How did hookworm infections
slow the economy of the postbellum South? Do body mites
play a role in diseases such as rosacea? Did fermenting
seal flippers in Tupperware instead of traditional containers increase Native Alaskan botulism rates?
is the blog of microbiologist Rebecca Kreston, who aims to explore the intersection of infectious diseases, the human body, public health and anthropology.
posted by emjaybee
on Sep 24, 2011 -
The Empathy Deficit:
"A recent study finds a decline in empathy among young people in the U.S." In fact, the report concludes "empathy levels have been declining over the past 30 years." Podcast on this topic here
posted by saulgoodman
on Dec 29, 2010 -
The Rehabilitation of Ernest Gellner
- It is easy to imagine why Ernest Gellner would be one of the universally known figures in Anglophone intellectual life. A polymath whose work ranged across anthropology, history, philosophy, and sociology, his mind wrestled with an encyclopedia's worth of nagging questions about nationalism, modernity, civil society, imperialism, Islam, psychoanalysis, ethics and epistemology ... All of this, to repeat, should explain Gellner's monumental prominence – except for the fact that he has no such prominence.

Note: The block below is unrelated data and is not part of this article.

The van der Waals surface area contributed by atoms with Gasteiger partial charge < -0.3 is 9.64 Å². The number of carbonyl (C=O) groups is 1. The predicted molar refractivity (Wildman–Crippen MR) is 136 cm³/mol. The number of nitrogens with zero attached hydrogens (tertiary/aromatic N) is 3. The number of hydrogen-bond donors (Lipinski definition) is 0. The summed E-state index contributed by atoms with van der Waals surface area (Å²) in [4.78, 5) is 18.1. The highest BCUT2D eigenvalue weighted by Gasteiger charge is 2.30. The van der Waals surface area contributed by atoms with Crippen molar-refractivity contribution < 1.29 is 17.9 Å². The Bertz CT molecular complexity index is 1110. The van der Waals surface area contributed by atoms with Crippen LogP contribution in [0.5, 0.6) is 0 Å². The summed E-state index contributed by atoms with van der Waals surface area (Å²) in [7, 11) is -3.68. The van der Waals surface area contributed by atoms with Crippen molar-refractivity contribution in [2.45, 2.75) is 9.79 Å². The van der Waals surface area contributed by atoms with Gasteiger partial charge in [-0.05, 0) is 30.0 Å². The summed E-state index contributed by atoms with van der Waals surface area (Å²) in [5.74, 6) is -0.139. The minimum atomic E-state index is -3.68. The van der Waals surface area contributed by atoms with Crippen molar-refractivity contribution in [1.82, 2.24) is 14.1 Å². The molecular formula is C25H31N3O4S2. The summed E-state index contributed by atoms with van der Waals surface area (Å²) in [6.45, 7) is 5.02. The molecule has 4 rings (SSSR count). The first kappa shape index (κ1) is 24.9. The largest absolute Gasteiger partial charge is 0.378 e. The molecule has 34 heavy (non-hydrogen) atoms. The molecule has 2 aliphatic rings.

) [more inside]
posted by kliuless
on Jul 25, 2010 -
For most of us, science arrives in our lives packaged neatly as fact. But how did it get that way? Science is an active process of observation and investigation. Evidence: How Do We Know What We Know? [HTML version, Flash version also available]
examines that process, revealing the ways in which ideas and information become knowledge and understanding. In this case study in human origins, the folks from the Max Planck Institute for Evolutionary Anthropology
explore how scientific evidence is being used to shape our current understanding of ourselves: What makes us human—and how did we get this way?
posted by netbros
on Mar 25, 2009 -